Solving Unemployment needs multi-pronged approach
Unemployment as a socio-economic issue has been the cause of slow human development especially for a country of our size. But the picture gets graver when you are confronted by statistics as severe as these
According to International Labor Organization’s (ILO) world employment social outlook report, the number of job seeking Indians is projected to reach 17.6 million people in 2017.
Solving Unemployment requires addressing it on various fronts. One – creating jobs where people can work in dignity. Two– Equipping students with skills that are actually in demand in the industry, apart from just mainstream education. Three – Helping people in (Bottom Of The Pyramid) BOP by giving them sustained means of livelihood and bringing them into the organized sector. Four– Offering working capital and incubation facilities to individuals especially women in the BOP to start a venture of their own.
Social enterprises play and will continue to play a major role in addressing unemployment through market focused and innovative intervention. Here are a few examples of enterprises who are worth mentioning for their unique approach to solving unemployment.
To quote the statistics given by India Today on the employability of engineering graduates, only 7% of the graduates are found to be employable. This undeniably points to a severe lacuna in the adequacy and efficacy of the courses that are being offered to students. Clearly, the growing skill gap between the industry and the education system is the reason why we have such a staggering number of unemployed literates. Innolat Technologies, based in Raipur, India is using a blended model to bridge this industry-academia gap by providing skill training to youth from small metro cities, where this problem is more acute. On the other hand, Upskilling also refers to having a workforce that is abreast with all the requisite skills to perform their jobs better. Navriti Technologies is giving the white-collared blue-collared workforce, the required edge they need, through their skill training programs, assessments and certifications and a collaborative learning model on their online portal.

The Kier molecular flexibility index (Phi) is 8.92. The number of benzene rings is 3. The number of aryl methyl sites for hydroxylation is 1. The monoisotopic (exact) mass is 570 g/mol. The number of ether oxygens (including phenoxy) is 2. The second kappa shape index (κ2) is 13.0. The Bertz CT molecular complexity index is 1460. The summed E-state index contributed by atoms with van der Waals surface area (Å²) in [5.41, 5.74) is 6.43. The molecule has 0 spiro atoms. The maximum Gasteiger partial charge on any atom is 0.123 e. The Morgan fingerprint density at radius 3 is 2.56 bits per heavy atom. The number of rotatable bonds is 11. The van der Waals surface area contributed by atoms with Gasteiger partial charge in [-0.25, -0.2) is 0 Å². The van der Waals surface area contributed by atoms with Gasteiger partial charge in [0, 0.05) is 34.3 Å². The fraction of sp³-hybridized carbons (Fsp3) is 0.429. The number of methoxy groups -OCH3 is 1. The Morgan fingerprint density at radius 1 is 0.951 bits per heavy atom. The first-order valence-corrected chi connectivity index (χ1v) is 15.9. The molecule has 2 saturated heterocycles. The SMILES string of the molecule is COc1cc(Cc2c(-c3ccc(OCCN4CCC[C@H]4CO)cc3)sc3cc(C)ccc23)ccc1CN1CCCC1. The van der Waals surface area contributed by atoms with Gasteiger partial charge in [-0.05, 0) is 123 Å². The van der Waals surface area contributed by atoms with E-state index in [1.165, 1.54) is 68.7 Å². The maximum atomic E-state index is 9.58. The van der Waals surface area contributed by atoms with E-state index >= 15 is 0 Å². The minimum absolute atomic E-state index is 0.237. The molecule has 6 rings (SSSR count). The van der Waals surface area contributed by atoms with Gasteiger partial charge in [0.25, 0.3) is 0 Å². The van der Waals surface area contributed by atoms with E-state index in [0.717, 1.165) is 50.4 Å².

- Livelihood Creation
People living at the bottom of the pyramid, like the subsistence farmers, rag-pickers, indigenous artisans and others neither have the time nor the financial capacity to take up education. Economic rehabilitation through sustainable employment in the organized sector is the best solution. Dharavimarket.com is giving the artisans of Dharavi (biggest slum sprawl in Mumbai), a chance at sustainable livelihood by giving them direct access to the buyers and a fair pay for their work. Hasiru Dala, a not-for-loss and for-benefit social enterprise in Bangalore is integrating urban waste pickers in solid waste management by employing them and offering them franchise opportunities to run waste pickup operations for residential buildings.
Self-help groups, backed by micro-finance institutions, and startup incubators, empower people especially women from the BOP by encouraging them to become self-employed through small-scale entrepreneurship. Take for example Share Microfin. It offers income-generating loans to women from under-served communities thus enabling productive micro-enterprises. Swades Foundation carries out various programs and initiatives like urging the farmers to go for a second crop every year, imparting training in latest farming practices and lending them the capital to set up their small scale enterprise. Villgro, on the other hand, provides finance as well as incubation services to village enterprises, helping investees and entrepreneurs to turn their ideas into scalable business models. Public sector banks like Mudra and Grameen Bank give the BOP community the financial support they need at attractive interest rates, to scale up their ideas.
Unemployment affects several sections of the society from educated youth to communities at the Bottom of the pyramid. It needs to be addressed at various levels through innovative social entrepreneurial models that rely on creation of jobs, livelihood opportunities and financial inclusion.